Thanks for Jonathan's paper. I had not seen it before. There was nothing about it at the memorial conference. I hope Juliette has a copy.
I am still pondering the paper. As an initial step, I have zeroed in on some items that call up concrete memories.
"Another very important influence was my father's experience working as a voluntary assistant in Bruno Bettelheim's school for autistic and schizophrenic children in Chicago. By understanding the extreme case of the damage done to those children, and how they could be helped, and comparing with many other experiences, he gained an extraordinary insight into the emotional side of education generally."
Yes, sometime before I met him, Stan worked for a few months as a counselor in Bettelheim's Orthogenic School. We talked about it quite a lot. From his experience as a counselor, and from Bettelheim himself, Stan became an expert on psychoanalysis; and I learned a lot from Stan, studied Freud's "Interpretation of Dreams", and in fact use a version of this (due to Ira Progoff) at appropriate times in my own life. Also, Stan analyzed two or three of my own dreams. Very impressive.
Agreed that what Stan learned from the Bettelheim experience strongly influenced his ideas about education.
"Indeed, one could say, that the greater part of scientific education at the University of Chicago in the 1950s, did not go on in classrooms, but rather in places like Steinway’s coffeehouse on 57th Street, where my father used to hang out a lot of the time, often with me tagging along; and where young people could learn most of their physics, mathematics and chemistry by just sitting at the table with scientists, many of them already famous ones, arguing and fighting over ideas."
Yes indeed. I was there. It was Stineway's drugstore with tables for snacks and coffee, corner of 57th and Kenwood. More generally, both the undergraduates and the graduate students learned more from their informal interaction with the faculty and with each other than they did from actual classroom experience. The educational environment at the Univ. of Chicago at that time was very unusual.
High school math textbooks: "incoherent, kaleidoscopic, broken up with countless colored boxes, irrelevant cartoons and arbitrary symbols, supposedly to make them "interesting" (i.e. distracting) to the child."
I remember, on the farm, Stan showing me one of them. It was, indeed, pretty bad.
"But then, in Michigan, I fell into trouble, especially in mathematics, and the teachers got to me. I did not have my father's defiant character. Instead of fighting back, I caved in. My father was furious! He saw me being destroyed and finally decided to take me out of school entirely. That brought him into serious conflict with my mother, ..."
I visited Stan's farm in Michigan a few times, 1960-1962. Jonathan was being "home schooled". It did not seem like such a big deal to me. I did not realize that his mother, Carol, had misgivings about the situation.
"I was lazy and rather spoiled, and spent most of my time running around outside on the farm."
He is exaggerating. He was a serious person, mature for his age (9-11). The last time I saw Jonathan was when I visited Stan at Stony Brook. This was probably 1964.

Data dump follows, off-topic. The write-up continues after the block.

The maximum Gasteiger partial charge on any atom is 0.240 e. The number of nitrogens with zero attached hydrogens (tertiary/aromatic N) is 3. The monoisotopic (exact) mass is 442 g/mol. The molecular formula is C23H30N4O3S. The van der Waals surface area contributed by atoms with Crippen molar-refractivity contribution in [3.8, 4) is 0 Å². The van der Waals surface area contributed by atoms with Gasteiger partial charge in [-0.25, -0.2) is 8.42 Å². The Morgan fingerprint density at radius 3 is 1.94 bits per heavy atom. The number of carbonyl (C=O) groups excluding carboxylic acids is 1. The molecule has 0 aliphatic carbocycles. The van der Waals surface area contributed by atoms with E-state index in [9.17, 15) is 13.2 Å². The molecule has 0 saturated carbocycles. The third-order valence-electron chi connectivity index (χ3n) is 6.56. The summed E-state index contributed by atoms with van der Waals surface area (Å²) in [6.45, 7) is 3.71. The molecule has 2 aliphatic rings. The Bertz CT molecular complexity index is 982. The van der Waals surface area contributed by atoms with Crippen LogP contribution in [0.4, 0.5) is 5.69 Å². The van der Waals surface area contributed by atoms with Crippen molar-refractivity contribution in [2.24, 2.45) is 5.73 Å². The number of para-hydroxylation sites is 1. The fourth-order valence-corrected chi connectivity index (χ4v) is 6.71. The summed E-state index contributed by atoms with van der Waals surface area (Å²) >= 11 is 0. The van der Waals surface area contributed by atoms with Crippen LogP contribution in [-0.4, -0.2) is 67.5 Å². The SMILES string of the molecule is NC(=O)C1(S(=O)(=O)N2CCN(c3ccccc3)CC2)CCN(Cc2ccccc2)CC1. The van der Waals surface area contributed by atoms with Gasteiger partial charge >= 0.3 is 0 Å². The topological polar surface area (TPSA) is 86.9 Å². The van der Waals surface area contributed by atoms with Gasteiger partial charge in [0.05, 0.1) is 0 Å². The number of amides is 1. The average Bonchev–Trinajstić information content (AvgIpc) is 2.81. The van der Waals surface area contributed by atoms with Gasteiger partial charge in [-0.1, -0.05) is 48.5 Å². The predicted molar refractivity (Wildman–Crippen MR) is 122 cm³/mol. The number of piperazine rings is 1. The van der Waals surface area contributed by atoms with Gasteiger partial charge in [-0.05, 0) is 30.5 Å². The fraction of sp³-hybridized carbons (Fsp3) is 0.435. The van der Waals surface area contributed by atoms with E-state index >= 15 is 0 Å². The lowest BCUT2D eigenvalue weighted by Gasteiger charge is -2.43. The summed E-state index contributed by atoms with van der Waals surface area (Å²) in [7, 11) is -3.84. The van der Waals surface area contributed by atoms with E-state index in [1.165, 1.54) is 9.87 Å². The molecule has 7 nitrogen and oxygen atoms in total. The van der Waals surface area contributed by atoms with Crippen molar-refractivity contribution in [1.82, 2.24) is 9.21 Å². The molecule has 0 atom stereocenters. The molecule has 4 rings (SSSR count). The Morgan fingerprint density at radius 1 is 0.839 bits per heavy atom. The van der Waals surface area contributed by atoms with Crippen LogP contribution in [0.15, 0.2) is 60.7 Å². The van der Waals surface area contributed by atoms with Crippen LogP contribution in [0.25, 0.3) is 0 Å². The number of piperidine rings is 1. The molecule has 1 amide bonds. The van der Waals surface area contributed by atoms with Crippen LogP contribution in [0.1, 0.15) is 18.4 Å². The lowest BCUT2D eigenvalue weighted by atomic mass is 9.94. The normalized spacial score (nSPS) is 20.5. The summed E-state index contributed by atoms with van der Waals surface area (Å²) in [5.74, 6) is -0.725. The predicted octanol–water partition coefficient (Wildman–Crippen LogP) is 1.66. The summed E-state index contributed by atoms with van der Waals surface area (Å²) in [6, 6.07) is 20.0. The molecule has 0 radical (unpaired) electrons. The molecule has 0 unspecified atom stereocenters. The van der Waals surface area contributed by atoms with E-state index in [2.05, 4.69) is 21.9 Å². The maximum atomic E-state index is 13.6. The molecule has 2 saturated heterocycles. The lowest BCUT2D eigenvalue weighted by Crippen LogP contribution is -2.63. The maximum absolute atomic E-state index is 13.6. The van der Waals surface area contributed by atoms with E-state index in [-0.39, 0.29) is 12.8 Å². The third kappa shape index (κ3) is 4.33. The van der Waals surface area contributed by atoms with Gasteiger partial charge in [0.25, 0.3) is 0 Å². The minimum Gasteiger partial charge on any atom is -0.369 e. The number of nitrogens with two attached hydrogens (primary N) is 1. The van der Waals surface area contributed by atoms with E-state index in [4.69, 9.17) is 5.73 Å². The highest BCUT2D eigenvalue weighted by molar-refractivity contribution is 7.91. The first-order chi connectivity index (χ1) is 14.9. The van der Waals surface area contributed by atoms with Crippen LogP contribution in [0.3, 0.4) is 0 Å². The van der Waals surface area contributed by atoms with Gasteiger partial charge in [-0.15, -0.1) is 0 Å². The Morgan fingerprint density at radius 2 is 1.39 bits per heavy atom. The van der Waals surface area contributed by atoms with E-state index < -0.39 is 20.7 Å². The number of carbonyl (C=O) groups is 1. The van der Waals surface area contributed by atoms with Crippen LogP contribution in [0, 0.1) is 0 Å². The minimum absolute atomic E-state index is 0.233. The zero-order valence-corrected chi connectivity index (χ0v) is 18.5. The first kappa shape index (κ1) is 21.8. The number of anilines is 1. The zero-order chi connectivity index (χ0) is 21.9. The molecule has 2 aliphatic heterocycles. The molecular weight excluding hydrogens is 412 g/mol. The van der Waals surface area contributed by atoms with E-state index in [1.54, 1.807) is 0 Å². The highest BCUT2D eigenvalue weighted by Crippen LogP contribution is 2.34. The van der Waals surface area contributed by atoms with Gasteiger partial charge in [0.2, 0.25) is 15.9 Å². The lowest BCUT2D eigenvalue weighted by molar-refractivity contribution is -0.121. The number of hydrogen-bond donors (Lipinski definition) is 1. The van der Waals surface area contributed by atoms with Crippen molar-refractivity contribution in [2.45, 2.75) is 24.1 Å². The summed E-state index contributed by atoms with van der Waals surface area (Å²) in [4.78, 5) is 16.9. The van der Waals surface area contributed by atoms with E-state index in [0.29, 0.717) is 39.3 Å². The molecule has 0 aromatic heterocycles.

"(In the sequel, I hopped and jumped in and out of school and home, without finishing either grade school or high school, sat in on some university courses, finally got interested in mathematics -- particularly Riemann's theory of functions of a complex variable and analytical number theory --, learned to work hard, finished a doctorate at the University of California and left, at the age of 22, for a teaching position in Europe. ... )"
Jonathan got his doctorate under Bishop in 1973. I would like to know more about his experience with Bishop. Stan was talking a lot about Bishop during those years, in particular in connection with the project of creating a new university. Stan recounted some of this to me (ie., his conversations with Bishop) during the late 1960s.
"One of the people who felt particularly resentful and threatened by my father was the wife of a faculty colleague, who was trying to build herself a career in "computer science". The particular colleague, while very brilliant, had a history of mental illness. Now, his wife went to my mother and confided to her, that she recognized the same symptoms of "manic-depressive psychosis" in my father, as her own husband had suffered from! ...
To make a long story short, my mother demanded that he go with her to see a university psychiatrist for "consultation". Smelling an attempt by Wallis et al. to obtain a pretext for removing him from his tenured position at the University -- mental illness being one of the two legal justifications for such a move -- my father demanded that I go along as a witness ..
." Wow! Reads like a novel; but also has the ring of truth.
The educational films: Stan talked to me about this but I found it hard to relate to; it was not the sort of thing that I was very interested in. I remember him recounting a conversation with Gödel, who said, concerning the opposition he would encounter from the entrenched commercial interests, "They will destroy you *instantly*."
Concerning the importance of fostering the ability of children to "think things through by and for themselves -- the sovereignty of their minds --": well, of course. I don't recall Stan emphasizing this, but he probably did; it is just so obvious to me that I would not have noticed.
The fight at the IAS: As mentioned in my talk to the memorial conference, I was there during the year 1972-1973. Lots of memories from that year.
I have not had any contact with Jonathan since Stony Brook, 1964. I should send him an email. Could you give me the address?